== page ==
I saw a group of very dedicated penguins trying, trying, and trying again to come ashore on one of the Falkland Islands and return to their nesting ground. With each attempt to come ashore onto a steep and rocky shore, another wave would come crashing in and sweep them off the narrow ledges that they were standing on as they tried to ascend the steep cliffs to its breeding grounds. It would wash them back out to sea and they would have to swim back and begin the ascent up the rocky cliff as wave upon wave tried to knock them back down.
The easy leadership analogy
The easy leadership analogy would be to take their persistence in relentlessly pursuing their goal of reaching their breeding grounds. The urge to breed is certainly a driving force in their lives. In fact, that drive is one of the strongest in our lives as well. These little penguins would try and try, and try again. And more often than not, they would be knocked off the cliffs and fall back down below and bounce into the surging turf. Fortunately, their little bodies were covered by a thick layer of fat and feathers to protect them from the elements. And each time they fell they would bounce around and then pop back up.
The other leadership analogy
But then I saw it. Continue reading “Rockhopper Penguins”
There are a lot of concepts and skills that can be communicated in group settings. Seminars and conferences are great forums for idea and information exchange. But, if you want transformation and not just information when it comes to leadership development, then you may want to consider going “1-on-1.”
I am incredibly blessed with a small cadre of leaders that I go 1-on-1 with on a regular basis. The frequency is not as often with some of them as I would like. However, the key is that I am talking or meeting with them in a focused 1-on-1 setting. It may be over the phone, but it is 1-on-1 and there are no other voices distracting us from our reason for being together.
The main reason for going 1-on-1 is that it forms an intimate and a private conversation between the two participants. It is in those moments that real dialog can occur. You can offer and receive significant feedback that would just not be appropriate in a group setting. And you can forge a relationship that will be sustained and strengthened by committing that time together.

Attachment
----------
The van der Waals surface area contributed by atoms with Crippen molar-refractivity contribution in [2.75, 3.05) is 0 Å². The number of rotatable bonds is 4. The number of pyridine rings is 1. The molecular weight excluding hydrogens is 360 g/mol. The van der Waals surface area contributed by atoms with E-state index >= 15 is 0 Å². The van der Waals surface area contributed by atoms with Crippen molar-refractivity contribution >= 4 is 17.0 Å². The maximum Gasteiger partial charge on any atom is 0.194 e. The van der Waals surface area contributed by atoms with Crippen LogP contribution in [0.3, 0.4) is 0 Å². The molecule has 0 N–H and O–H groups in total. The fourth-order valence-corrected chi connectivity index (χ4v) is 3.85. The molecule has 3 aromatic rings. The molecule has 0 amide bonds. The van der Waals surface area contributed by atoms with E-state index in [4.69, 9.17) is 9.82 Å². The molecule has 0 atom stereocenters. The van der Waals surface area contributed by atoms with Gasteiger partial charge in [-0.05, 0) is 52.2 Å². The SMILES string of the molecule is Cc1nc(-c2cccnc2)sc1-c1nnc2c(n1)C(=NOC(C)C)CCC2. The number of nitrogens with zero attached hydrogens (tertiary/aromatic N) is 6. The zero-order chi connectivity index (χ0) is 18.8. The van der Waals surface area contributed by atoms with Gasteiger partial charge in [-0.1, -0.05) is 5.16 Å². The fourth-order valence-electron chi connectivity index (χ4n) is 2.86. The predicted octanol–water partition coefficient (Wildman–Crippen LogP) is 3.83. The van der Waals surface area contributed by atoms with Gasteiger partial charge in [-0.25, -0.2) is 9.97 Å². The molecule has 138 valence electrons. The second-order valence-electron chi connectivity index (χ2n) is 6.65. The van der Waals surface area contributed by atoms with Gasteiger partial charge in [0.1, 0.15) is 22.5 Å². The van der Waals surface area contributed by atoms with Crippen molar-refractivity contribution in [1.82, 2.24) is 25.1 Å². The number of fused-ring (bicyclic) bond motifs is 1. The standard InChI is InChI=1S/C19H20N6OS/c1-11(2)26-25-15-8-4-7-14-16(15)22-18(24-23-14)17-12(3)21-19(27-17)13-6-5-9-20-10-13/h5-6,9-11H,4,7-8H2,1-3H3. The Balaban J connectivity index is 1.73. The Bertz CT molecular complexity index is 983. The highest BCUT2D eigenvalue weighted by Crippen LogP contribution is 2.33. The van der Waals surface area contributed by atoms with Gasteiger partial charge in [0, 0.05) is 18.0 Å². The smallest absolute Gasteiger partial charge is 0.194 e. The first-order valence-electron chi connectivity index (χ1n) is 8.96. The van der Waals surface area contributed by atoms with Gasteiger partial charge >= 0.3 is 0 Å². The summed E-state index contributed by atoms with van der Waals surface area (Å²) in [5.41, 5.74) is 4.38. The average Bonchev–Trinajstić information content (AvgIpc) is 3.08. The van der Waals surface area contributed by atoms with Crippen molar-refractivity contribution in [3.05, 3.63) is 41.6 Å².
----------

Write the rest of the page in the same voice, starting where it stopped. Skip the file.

What would we talk about?
Continue reading “Going 1-on-1”
Going back to the early days of LeadershipVoices.com, you will find some thoughts and words expressed by some guest authors on the importance of being a “sheepdog” and guarding the “sheep.” Although there was no intent to make a value judgment, many leaders are drawn to the sheepdog when asked to describe themselves and given the choice between the two options.
But what about the shepherd?
Yeah, what about the shepherd? Where does he fit into all of this? My experience in animal husbandry was as a hired hand on a dairy farm back in the late 1970s. I don’t have a lot of experience with sheep. But this much I do know. It is the shepherd that leads the sheep. It is not the sheepdog. The sheepdog serves a vital function. The sheepdog is quick and agile and is able to run so much faster than the shepherd. But note that the sheepdog takes commands and directions from the shepherd and then goes out and performs them with great energy and efficiency.
Many times the sheepdog acts without explicit direction from the shepherd. The sheepdog, having been trained by the shepherd, sees that the sheep that are wandering from the rest of the flock and will instinctively go and round them up. The sheepdog will jump into the fray and into the face of danger in order to protect the sheep from wild animals or predators.
But the sheepdog does not survey the land and choose the path that the flock will take. The sheepdog cannot select the greenest pastures. Because the sheepdog’s diet is not the same as the sheep and therefore it cannot judge the quality of the grazing land. In fact, to be completely honest, the sheepdog could be completely content to eat one of the sheep that it guards. Just let that sink in for a second. These are just several shortcomings of the vaunted sheepdog.
Strengths of the Shepherd
So, what are the strengths of the shepherd? Continue reading “Shepherds, Sheepdogs, and Sheep”